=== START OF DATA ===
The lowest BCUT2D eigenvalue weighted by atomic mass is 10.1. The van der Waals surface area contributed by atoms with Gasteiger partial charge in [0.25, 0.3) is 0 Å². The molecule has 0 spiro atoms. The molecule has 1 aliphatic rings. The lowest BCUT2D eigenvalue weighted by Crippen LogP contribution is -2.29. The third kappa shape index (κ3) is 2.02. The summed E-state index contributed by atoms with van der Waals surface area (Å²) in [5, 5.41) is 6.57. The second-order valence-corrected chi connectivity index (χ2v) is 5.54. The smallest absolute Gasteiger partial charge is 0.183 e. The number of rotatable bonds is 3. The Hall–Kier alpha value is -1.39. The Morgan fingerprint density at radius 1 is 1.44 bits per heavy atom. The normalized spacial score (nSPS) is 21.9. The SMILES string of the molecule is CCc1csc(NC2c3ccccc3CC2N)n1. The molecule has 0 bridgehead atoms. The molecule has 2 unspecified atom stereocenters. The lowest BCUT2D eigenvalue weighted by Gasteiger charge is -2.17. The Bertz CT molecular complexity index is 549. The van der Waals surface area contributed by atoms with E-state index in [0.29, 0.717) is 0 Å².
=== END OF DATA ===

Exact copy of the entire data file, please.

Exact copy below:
The lowest BCUT2D eigenvalue weighted by atomic mass is 10.1. The van der Waals surface area contributed by atoms with Gasteiger partial charge in [0.25, 0.3) is 0 Å². The molecule has 0 spiro atoms. The molecule has 1 aliphatic rings. The lowest BCUT2D eigenvalue weighted by Crippen LogP contribution is -2.29. The third kappa shape index (κ3) is 2.02. The summed E-state index contributed by atoms with van der Waals surface area (Å²) in [5, 5.41) is 6.57. The second-order valence-corrected chi connectivity index (χ2v) is 5.54. The smallest absolute Gasteiger partial charge is 0.183 e. The number of rotatable bonds is 3. The Hall–Kier alpha value is -1.39. The Morgan fingerprint density at radius 1 is 1.44 bits per heavy atom. The normalized spacial score (nSPS) is 21.9. The SMILES string of the molecule is CCc1csc(NC2c3ccccc3CC2N)n1. The molecule has 0 bridgehead atoms. The molecule has 2 unspecified atom stereocenters. The lowest BCUT2D eigenvalue weighted by Gasteiger charge is -2.17. The Bertz CT molecular complexity index is 549. The van der Waals surface area contributed by atoms with E-state index in [0.29, 0.717) is 0 Å².